I'm really sorry things are so hard at the moment
One of the problems with mental health problems is that they usually get worse when life is difficult and you most need to be well to deal with it.
I've taken citalopram but not escitalopram, but they are very similar as citalopram is made up of a mixture of both "mirror images" of the drug molecule whereas escitalopram is only one of them - the effective one. It basically just means escitalopram is twice as strong per gram.
A very important thing to consider about antidepressants or any psychiatric drug is that different people can and do have very different reactions to and experiences of them, more so than "physical" drugs. Unfortunately this means that other people's experiences aren't hugely helpful when making your decisions about what to take. Bearing that in mind, I didn't get on well with it because it made me too drained and sleepy to do anything but also made me feel sort of agitated. It is also very good at killing sex drive in a large proportion of people who take it. I know quite a few people who have taken it and probably around 20% liked it/found it helpful.
I've had to try a lot of medicines since I was in my early teens (so about 13 years), and discovered that the best things to do when deciding what to take are:
1) Make sure you get a good doctor who is really willing to listen. This is the most important thing. You do not want someone who will just hand you a prescription without discussing it.
2) Ask your doctor why they have decided that medicine would be the best for you to try. Sometimes they just have a "go-to" drug that they try all their patients on first but may not be the best suited to you. Unfortunately sometimes they also get encouraged by the drug company to push a particular brand too. For you it seems the best medication to try would be an antidepressant which is also used to treat anxiety disorders. Escitalopram is used to treat generalised anxiety disorder, but there are also other options some of which are better for panic disorders.
3) Find out how it works. Often the doctors aren't very good at explaining this or even knowing more than vaguely themselves, so looking it up is a good idea. Even Wikipedia can be helpful there. Here is a good site explaining escitalopram: http://www.saferx.co.nz/full/citalop...citalopram.pdf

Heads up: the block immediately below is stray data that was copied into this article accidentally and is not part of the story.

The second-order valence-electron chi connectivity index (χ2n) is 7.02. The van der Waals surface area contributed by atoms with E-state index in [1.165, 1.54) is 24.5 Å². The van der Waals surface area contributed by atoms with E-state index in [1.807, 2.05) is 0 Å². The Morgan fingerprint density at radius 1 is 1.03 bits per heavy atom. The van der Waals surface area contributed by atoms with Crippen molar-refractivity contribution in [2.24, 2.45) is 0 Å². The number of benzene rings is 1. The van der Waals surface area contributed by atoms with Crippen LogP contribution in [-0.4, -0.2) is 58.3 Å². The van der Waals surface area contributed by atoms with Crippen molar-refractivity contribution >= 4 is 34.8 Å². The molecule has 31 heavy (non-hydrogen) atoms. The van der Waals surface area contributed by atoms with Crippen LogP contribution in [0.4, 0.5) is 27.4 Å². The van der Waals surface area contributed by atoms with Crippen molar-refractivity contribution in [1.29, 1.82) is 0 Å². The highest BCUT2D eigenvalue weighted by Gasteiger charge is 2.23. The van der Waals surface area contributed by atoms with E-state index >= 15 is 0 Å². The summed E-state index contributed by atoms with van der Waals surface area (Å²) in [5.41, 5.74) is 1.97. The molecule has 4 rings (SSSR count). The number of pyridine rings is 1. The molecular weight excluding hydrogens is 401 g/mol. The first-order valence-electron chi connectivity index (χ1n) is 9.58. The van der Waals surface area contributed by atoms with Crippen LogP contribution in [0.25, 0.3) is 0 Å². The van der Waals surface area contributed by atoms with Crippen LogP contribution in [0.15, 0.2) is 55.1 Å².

4) Find out what the side effects can be in what percentage of people they occur. Here (the UK) they have to have an information sheet in the pack which tells you "Fewer than 1 in 10 people experience on of these side effects" or "1 in 1000..." but I'm not sure if that is the case elsewhere. The information is easily available online anyway. It's better to look at the plain facts rather than read possibly negatively or positively biased things though.
5) Check how long it will take before you can expect to see results. The doctors usually say 4-6 weeks, but in reality if it's going to work it will in 4. Don't let them make you wait ages after that for a dose increase if it seems to be working a bit but not enough. If your body is tolerating it with few side effects by the end of that time you should be able to increase the dose every couple of/few weeks until it is working well for you. If after about 4 weeks you see no difference or side effects are overwhelming just try something else to avoid wasting time, energy and money.
5) Always ask as many questions as possible to your doctor and voice any concerns. The best way to get good treatment is to be your own advocate (though I know this is hard when you suffer anxiety). I've found the best thing to do it write everything down in bullet points and then it will remind you what you wanted to say or alternatively if you find that too hard you can just hand it to the doctor.
Remember, it often takes trying several medications before you find the right one for you. It's hard, but worth it in the end. If you have any other questions I can try and answer. I have a lot of personal experience and have studied biochemistry and biological psychology as part of my degree course (and for fun
I hope things get much better soon.